NBA Team Ends Partnership With Company That Supplies Rifle Optics To Israeli Army
A Portland basketball team denies that it was pressured to cut ties with an Oregon company that sells rifle scopes to the Israeli and U.S. military, but anti-Israel boycott activists are claiming a victory.
The Portland Trail Blazers pro basketball team has been under pressure for a year by the local Democratic Socialists of America to end a sponsorship agreement with Leupold & Stevens — a family-owned firm based in Beaverton, Oregon, New York Post reported. The company makes binoculars, telescopic sights, red-dot sights and other firearm optics and has been in business since 1907.
Chris McGowan, president and CEO of the NBA team, initially did not say why the team had cut its ties to Leupold. Then the Trail Blazers issued a statement saying the partnership was severed by Leupold & Stevens and was not motivated by protests from BDS activists, as some websites sympathetic to the movement have claimed.
A statement posted to the team’s Twitter feed said, “The Trail Blazers had a partnership with Leupold & Stevens in support of the ‘Hometown Hero’ program. The program, which will continue on despite the end of the Leupold partnership, honors the brave men and women of our nation’s armed forces, first responders, and other everyday heroes who put service before self. Leupold’s sponsorship contract officially expired at the end of last season and Leupold & Stevens made the decision not to renew. Their decision was business-related and not influenced by external pressure as being misreported by certain media outlets. Leupold & Stevens was a great partner and we wish them success for the future.”
The BDS movement tweeted “Congratulations to @PortlandDSA, and community groups, activists, Blazers fans, and veterans who helped end the Portland Trailblazers ‘completely unnecessary partnership with a company that has provided sniper scopes to a brutal occupying force.'”
In 2017, the Israeli army bought 800 Leupold Mark-6 sniper rifle telescopes, a deal worth an estimated $2.9 million, Nora Barrows-Friedman wrote for the Electronic Intifada. The Blazers were under pressure to cut ties with the company over Israel’s use of its equipment while killing and maiming unarmed Palestinian protesters in Gaza, Barrows-Friedman wrote.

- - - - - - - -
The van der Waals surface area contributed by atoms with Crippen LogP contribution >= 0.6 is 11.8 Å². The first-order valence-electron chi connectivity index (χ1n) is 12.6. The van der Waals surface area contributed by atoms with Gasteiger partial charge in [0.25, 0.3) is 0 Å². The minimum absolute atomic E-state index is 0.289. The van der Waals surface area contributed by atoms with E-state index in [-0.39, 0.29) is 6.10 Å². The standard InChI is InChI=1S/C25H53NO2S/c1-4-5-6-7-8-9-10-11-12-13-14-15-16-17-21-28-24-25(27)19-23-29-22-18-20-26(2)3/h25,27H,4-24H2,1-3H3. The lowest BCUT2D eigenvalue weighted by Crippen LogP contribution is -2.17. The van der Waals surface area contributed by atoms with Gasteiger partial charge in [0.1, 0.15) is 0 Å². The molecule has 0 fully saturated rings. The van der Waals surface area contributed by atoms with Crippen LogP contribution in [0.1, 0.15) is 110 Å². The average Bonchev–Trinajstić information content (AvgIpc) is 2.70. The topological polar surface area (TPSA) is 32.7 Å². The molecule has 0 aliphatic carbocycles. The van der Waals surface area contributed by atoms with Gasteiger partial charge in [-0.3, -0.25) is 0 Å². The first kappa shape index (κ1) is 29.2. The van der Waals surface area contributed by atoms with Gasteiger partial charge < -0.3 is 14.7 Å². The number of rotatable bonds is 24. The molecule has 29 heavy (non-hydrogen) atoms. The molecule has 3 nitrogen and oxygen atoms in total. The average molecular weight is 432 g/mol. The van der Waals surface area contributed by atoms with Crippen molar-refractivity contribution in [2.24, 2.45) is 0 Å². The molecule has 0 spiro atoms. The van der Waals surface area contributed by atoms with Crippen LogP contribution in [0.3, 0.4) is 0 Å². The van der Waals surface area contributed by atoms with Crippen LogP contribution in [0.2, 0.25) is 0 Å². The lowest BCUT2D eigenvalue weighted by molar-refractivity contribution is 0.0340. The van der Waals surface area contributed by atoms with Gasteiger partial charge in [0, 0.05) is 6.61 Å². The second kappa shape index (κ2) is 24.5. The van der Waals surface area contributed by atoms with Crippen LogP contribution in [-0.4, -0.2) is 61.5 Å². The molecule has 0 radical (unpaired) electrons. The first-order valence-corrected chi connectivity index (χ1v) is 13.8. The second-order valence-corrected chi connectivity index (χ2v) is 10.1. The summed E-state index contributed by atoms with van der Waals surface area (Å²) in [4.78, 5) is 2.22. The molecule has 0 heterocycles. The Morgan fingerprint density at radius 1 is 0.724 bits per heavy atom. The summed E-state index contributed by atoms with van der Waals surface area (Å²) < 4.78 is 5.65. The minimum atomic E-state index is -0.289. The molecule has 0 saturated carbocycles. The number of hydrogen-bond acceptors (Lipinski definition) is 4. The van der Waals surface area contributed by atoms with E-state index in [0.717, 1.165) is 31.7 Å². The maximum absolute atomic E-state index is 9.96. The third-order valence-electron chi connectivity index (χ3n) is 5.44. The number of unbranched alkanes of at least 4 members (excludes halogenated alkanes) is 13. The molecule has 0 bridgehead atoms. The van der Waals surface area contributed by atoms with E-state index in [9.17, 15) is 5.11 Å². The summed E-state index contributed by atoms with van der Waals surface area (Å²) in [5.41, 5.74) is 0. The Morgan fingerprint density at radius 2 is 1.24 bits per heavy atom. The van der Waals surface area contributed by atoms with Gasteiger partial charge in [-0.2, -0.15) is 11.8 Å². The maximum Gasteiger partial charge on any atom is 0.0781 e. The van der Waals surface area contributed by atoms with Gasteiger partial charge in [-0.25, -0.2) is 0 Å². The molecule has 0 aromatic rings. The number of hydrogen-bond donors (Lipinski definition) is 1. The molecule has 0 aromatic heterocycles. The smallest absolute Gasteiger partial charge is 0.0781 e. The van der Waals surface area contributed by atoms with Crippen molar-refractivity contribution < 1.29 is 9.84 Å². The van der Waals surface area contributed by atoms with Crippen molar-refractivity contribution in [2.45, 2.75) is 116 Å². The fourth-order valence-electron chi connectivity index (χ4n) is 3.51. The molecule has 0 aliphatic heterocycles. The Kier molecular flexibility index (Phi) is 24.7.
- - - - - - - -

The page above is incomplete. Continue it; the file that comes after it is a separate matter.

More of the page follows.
The optics manufacturer also supplies equipment to the U.S.
“We are relieved that the Blazers have done the right thing and finally ended this completely unnecessary partnership with a company that has provided sniper scopes to a brutal occupying force,” said Olivia Katbi Smith, co-chair of Portland chapter of the Democratic Socialists of America, in a statement. “Apartheid has no business in Portland, including in our sports and entertainment.”
The group called for the Blazers to cancel an Oct. 10 game with the Israeli basketball team Maccabi Haifa.
“Sport is a political tool for the occupation,” Democratic Socialists of America said.
The game was not canceled and the Trail Blazers defeated Maccabi Haifa in a preseason game in Portland on Thursday.
#NoLeupold campaigners disrupted games and were active on social media, claiming the company “actively profits from war crimes,” New York Post reported.
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“Israel doesn’t commit war crimes — indeed, takes enormous care to avoid them, quite unlike the terrorist groups now festering on its borders,” according to a New York Post editorial.
The editorial accused the NBA team of hypocrisy “when the league has been eagerly pursuing ties with the Chinese government — whose human rights abuses are vast and ongoing, from its concentration camps for Muslims to its harvesting of organs from political prisoners.”
Committed to the security of Israel, the B’nai B’rith Jewish organization accused the Trail Blazers of “bowing to pressure from BDS activists.”